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'Mahalaya', Maa Durga's descent to Earth for Navratri celebrated across Assam, Tripura on Wednesday

Dibya Kamal Bordoloi

Dibya Kamal BordoloiOct 06, 2021, 05:25 PM IST

'Mahalaya', Maa Durga's descent to Earth for Navratri celebrated across Assam, Tripura on Wednesday

Mahalaya marks the start of the Durga Puja festival. Mahalaya is the combination of two words Maha, which means grand, and Alaya or abode.

 

Guwahati: The holy festival of 'Mahalaya' is being celebrated across Assam and Tripura on Wednesday. As per the Hindu Calendar, Mahalaya is celebrated by the devotees of Maa Durga a week before Durga Puja celebrations begin. This year the Durga Puja celebration will start on October 11. On that day, on the occasion of Maha Sashti, the formal puja of Maa Durga idols will start across Assam, Tripura and some parts of other Northeastern states. Mahalaya is marked on the last day of Pitru Paksha, which is observed today, on October 6 this year.

Mahalaya marks the start of the Durga Puja festival. On this day, the goddess Durga is believed to have descended to Earth on the occasion of Navratri and will stay for her devotees till the Bijaya Dashamasi until her idols are immersed in holy waters by the devotees. 

Maa Durga devotees across Assam, Tripura wakes up at 4 am and listens to Chandi Path verses popularly known as "Mahishasura Mardini". Eight decades after it was first recorded in Kolkata, there is still no comparison with the sonorous voice of Birendra Krishna Bhadra that still rules the heart of every Bengali.

It is believed that the 'Mahisasura Mardini' verse and mantras invoke the Goddess, the most famous one being 'Jago Tumi Jago.'

Mahalaya is the combination of two words Maha, which means grand, and Alaya or abode. The auspicious occasion is celebrated with beautiful traditions and rich stories.

Mahalaya is celebrated after Pitri Paksha ends or when Hindus remember their ancestors. People participate in many rituals, like offering food and water to the needy to express their love and gratitude to their forefathers.

Mahalaya Amavasya marks the culmination of the Pitri Paksha period and the beginning of the Devi Paksha. On this day, Shradh and Tarpan rituals are performed for those who breathed their last on Purnima Tithi, Chaturdashi Tithi and Amavasya Tithi.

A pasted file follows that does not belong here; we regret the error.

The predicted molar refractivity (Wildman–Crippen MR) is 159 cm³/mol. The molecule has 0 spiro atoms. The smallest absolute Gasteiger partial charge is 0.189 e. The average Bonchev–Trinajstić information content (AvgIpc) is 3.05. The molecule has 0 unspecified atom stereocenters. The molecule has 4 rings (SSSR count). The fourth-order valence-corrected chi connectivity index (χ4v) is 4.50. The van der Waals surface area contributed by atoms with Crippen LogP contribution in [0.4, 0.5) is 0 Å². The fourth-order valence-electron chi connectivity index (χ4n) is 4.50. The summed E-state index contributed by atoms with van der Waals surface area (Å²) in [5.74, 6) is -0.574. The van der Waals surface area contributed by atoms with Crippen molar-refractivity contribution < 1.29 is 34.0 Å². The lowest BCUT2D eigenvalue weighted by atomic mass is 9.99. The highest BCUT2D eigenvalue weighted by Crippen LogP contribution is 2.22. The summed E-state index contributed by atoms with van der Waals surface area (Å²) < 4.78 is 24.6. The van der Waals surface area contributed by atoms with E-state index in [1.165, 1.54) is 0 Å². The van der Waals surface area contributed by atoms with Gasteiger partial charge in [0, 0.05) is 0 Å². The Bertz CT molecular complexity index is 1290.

Worshippers also throng the banks of the holy rivers from dawn to perform the ritual of 'tarpan'. The fervour and festivity surrounding Durga Puja and Navratri start with Mahalaya. In Jorhat, for ages, people wake up before the sun rises and take part in the Mahalaya procession. Other cities like Tezpur, Sighat, Pandu in Guwahati, Dibrugarh people go to the banks of river Brahmaputra and offer puja to the Shaktiswarupini. 

Hindus believe that the demon king Mahishasura was blessed with a boon that no god or human could kill him. After he received the blessing, Mahishasura attacked the Devtas, and after losing the war to him, they had to leave the Devlok. All the Devtas, along with Lord Vishnu, worshipped Adi Shakti to save them from the wrath of Mahishasura. It is believed that a divine light came out of the bodies of all the Devtas and took the shape of Goddess Durga.

The war between Maa Durga and Mahishasura lasted for nine days, and then she killed him on the 10th day. Maa Durga is considered the goddess of power, and Durga Puja is celebrated all over the country with much pomp and fervour. Devotees pray to the goddess during these ten days, as it is believed she comes to Earth to bless her people.

Meanwhile, the Assam government has asked people to celebrate Durga puja with utmost precaution due to the ongoing Covid situation. The government has issued an SOP for the same.

 

 

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